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End of Summer Book Reviews 2023

By Ann Boland October 05, 2023 Lifestyle

Wait, weren’t we just complaining about the heat? Instantly, with the start of September, Chicago cooled, and we are enjoying temps in the 60s and 70s. Just as we have no spring here, fall is the same. One week it’s hot, the next it’s freezing. I never envy our high-rise engineer who must decree when the heat is turned on building-wise. It’s impossible to please all the residents.

So many good books passed through my hands in the last month. Of all, Viktor Frankl’s focus on finding the meaning in your life still resonates. As a result, I was discussing with a friend the meaning of corporal works of mercy (Catholic) and mitzvahs (Jewish) in our lives. These small acts can be an offer of chicken soup when we have Covid or the flu, help with our baggage at the airport, a ride when we would normally take the bus.

Please, ladies, always be accepting and grateful to those who offer help. Stop saying, “Oh, I can do it myself, don’t bother.” Whether you can or can’t is not the point. Our acceptance can give meaning to the lives of others. It’s such an easy gift to give.

The Imposters by Tom Rachman (Little Brown and Company, 2023)

The Imposters features one of my favorite book construction styles: short stories gathered around a theme. Rachman indulges his love for character development as each chapter centers on people who do not seem part of a unifying thread – until they are.

This is not an upbeat book, and some will consider the ending grim, but I could not put it down. The writing is superb. The second chapter is perhaps the best short story I’ve read in years.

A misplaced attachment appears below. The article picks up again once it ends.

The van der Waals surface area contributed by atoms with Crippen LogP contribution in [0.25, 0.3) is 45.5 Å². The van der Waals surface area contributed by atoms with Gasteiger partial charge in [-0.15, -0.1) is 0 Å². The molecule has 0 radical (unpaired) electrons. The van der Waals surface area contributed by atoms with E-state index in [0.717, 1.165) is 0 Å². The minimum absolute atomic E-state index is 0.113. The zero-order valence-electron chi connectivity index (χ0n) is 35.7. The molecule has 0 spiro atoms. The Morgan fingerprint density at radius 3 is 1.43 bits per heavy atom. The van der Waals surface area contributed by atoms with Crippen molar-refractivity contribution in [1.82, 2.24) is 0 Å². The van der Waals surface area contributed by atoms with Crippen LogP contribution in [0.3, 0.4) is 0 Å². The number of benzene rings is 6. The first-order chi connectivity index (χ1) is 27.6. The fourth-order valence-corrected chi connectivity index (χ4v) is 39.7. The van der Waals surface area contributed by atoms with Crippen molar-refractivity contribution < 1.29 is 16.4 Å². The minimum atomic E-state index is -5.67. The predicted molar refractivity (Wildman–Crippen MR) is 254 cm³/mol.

Dive in!

Mosquito Empire: Ecology and War in the Greater Caribbean, 1620 – 1914 by J.R. McNeill (Cambridge University Press, 2010)

Yes, it’s a university textbook, but I enjoyed this contrarian view of the West Indies. Most history, always told from the point of view of the victors, recounts the enslavement of the Amerindians to produce food and fuel for the Spanish.

When the Amerindians were wiped out by European diseases and slave labor, and other nations conquered or claimed Caribbean and South American territories, these conquerors brought in slaves from West Africa to provide food, fuel, and labor in the newly discovered gold and silver mines. And with the Africans came the germs that cause malaria and yellow fever.

Most Africans were immunized by mild cases in early childhood, not so the Europeans. They died, thousands upon thousands. The European residents of the Caribbean who survived acquired immunity.

When war in Europe caused war in the Caribbean, kings sent thousands of troops. If they arrived at the beginning of the rainy season, most died within a month. If they arrived in the drier season, they stood a chance of a fair fight against the defenders. But if the defenders could hold out six months, all was lost for the attackers and mosquitos reigned supreme. Only the unremitting poverty and starvation in Europe enabled the military to continue to enlist soldiers and send them to an almost certain death.

It was the building of the Panama Canal and the discovery that controlling stagnant water decreased breeding by the mosquitos that brought an end to the Mosquito Empire.

The Century Cycle by August Wilson

It’s not likely that I will see all 10 plays in August Wilson’s Century Cycle. So, I read the ones that I missed. Most libraries have the complete series scripts in book form. I wish that a theater company would produce all 10 plays at a festival with a repertory cast. Count me in.

Reading plays produces a different effect than seeing them staged. For one, the rising action and the climax come more quickly in a book. You lack the nuance that actors and directors bring. It’s just the playwriter’s words tumbling into your mind.

The benefit is you see the brilliance of the writing. The drawback is you lose the tension of the gradual build on the stage. If you are unable to attend Wilson’s plays, I highly recommend reading them. You will find interviews with Wilson and excerpts from the plays on YouTube.

Salvage This World by Michael Farris Smith (Little Brown and Company 2023)